Manufacturers have spied a handy revenue stream by delivering upgrades ‘over the air’, but are car owners prepared to fork out?
When a customer said they had driven across three US states, from Texas to North Carolina, to get their car fixed, Tesla servicer Jason Hughes knew something must be up. It turned out to be an unusual problem: the Model S had lost a third of its battery range in an instant, while it was parked on a driveway.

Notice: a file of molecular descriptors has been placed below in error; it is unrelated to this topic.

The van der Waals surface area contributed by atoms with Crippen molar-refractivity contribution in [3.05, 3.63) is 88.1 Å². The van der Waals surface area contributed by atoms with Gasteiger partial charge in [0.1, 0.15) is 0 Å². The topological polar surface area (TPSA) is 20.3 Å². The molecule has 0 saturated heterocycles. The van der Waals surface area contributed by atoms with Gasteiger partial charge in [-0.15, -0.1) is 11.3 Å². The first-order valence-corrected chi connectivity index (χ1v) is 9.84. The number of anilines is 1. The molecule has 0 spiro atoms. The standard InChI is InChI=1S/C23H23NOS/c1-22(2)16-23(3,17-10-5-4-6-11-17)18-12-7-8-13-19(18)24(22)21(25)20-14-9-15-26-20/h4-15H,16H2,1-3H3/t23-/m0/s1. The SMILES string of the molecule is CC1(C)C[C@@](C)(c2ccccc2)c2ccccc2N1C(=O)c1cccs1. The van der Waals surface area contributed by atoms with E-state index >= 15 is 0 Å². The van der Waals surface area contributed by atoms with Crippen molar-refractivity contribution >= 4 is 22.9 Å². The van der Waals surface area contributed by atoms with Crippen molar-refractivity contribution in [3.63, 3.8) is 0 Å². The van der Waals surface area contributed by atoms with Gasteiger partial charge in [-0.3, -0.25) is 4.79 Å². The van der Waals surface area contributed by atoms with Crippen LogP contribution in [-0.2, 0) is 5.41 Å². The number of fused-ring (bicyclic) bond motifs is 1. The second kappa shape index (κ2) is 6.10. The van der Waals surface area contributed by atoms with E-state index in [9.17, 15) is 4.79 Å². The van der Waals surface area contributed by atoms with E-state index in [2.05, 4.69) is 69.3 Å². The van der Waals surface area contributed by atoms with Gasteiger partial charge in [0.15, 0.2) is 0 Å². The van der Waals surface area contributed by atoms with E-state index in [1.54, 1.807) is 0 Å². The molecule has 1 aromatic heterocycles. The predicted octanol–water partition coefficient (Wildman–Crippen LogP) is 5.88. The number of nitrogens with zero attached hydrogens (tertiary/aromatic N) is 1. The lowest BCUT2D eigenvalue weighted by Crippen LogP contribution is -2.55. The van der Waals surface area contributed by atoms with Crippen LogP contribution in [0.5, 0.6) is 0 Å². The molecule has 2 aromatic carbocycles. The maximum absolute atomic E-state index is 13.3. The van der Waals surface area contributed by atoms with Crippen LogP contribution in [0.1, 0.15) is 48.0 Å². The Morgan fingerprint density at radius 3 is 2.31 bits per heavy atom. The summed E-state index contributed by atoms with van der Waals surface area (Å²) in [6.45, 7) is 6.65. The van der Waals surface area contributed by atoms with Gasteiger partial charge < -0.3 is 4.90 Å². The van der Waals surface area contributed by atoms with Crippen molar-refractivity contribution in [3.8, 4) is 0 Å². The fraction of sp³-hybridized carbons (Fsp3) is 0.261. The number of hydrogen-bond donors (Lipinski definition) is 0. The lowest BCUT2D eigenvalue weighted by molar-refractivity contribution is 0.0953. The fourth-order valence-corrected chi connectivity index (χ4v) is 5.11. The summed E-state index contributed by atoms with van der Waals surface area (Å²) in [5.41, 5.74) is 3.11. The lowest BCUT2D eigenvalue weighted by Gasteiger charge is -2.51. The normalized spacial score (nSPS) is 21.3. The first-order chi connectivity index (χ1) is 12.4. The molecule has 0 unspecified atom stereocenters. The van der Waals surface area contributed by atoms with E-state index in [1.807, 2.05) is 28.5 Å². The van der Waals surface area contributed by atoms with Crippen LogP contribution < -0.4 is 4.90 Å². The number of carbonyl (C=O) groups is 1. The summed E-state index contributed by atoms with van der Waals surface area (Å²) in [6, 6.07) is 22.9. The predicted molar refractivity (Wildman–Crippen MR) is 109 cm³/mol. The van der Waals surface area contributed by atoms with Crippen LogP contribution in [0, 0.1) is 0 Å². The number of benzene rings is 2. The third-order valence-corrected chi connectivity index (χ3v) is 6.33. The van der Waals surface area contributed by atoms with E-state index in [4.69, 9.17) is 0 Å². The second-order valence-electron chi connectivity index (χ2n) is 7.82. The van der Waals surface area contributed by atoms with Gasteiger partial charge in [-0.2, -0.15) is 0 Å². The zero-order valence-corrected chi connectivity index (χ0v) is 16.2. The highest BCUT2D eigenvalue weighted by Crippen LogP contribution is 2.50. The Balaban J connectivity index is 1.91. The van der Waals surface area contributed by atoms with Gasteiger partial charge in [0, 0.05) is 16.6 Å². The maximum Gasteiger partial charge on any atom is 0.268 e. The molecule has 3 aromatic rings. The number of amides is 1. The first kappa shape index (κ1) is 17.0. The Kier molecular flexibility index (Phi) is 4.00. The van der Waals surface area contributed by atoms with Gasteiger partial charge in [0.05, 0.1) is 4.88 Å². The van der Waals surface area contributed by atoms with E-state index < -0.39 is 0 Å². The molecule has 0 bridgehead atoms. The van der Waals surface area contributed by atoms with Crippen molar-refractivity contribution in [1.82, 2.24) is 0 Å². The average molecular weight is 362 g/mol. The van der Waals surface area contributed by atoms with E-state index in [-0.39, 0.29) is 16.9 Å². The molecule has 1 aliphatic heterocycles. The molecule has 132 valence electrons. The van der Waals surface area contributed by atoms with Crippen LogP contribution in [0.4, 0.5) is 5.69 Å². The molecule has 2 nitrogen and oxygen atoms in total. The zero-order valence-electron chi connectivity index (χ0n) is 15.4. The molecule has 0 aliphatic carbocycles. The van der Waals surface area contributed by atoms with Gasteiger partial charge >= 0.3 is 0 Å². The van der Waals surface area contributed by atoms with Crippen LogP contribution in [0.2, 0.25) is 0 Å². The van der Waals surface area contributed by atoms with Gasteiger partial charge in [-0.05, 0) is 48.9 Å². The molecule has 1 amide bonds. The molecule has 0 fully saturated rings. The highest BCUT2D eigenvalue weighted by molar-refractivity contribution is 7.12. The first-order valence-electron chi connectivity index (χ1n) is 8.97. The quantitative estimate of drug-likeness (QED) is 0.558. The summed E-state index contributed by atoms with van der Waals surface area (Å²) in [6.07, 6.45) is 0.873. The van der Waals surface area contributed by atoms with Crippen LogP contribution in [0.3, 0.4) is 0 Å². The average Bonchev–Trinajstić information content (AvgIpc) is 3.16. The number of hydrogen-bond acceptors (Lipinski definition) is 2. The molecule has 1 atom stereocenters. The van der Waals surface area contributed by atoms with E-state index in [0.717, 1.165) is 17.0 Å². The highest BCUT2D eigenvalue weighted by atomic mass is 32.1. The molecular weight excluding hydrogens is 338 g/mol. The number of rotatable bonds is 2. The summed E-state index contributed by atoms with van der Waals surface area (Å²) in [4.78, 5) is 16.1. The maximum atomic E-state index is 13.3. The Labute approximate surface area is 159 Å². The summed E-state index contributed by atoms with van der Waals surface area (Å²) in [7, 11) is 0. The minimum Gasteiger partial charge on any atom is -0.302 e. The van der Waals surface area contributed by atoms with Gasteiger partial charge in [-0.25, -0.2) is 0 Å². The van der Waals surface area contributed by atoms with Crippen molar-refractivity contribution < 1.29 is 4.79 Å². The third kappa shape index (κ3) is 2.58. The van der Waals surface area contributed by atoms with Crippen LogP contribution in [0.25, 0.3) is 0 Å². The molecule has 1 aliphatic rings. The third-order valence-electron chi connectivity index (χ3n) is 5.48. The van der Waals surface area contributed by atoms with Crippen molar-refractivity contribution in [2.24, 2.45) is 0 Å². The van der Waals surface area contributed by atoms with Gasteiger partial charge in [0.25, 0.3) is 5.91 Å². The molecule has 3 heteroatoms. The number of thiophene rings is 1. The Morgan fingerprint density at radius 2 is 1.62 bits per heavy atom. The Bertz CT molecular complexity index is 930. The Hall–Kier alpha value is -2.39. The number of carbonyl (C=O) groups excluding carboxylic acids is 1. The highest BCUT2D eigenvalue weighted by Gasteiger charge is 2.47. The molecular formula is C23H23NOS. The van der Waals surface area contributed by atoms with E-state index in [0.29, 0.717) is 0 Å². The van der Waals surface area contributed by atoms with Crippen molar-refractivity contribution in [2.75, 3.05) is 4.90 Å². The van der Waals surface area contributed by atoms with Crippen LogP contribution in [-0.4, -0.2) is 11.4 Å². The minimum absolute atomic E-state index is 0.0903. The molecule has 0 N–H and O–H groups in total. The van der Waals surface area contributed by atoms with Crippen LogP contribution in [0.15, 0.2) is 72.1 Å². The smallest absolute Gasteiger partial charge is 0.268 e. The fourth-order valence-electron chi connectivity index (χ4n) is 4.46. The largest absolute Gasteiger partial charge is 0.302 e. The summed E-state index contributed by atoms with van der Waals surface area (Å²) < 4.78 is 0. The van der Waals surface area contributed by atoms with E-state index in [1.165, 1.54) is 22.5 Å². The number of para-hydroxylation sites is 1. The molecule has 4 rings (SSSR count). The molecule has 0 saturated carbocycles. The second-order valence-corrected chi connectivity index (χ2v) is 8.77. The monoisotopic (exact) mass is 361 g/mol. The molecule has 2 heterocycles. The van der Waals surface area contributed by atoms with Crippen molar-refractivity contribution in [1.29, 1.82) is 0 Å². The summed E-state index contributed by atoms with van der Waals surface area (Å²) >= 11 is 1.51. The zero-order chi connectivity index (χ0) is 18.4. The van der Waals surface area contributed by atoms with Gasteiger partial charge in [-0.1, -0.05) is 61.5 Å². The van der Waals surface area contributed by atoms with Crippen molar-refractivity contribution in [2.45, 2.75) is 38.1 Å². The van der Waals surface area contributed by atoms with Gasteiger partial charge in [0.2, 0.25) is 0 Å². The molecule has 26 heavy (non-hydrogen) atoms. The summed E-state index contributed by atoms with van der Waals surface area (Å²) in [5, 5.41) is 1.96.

One of the US electric carmaker’s big selling points is that it is constantly connected to its vehicles via mobile networks, offering software updates and entertainment downloads “over the air”, or OTA. That remote connection could be revolutionary for the industry, opening the door for self-driving features to be downloaded and TV shows to be livestreamed in high definition. But the connected car is having teething problems.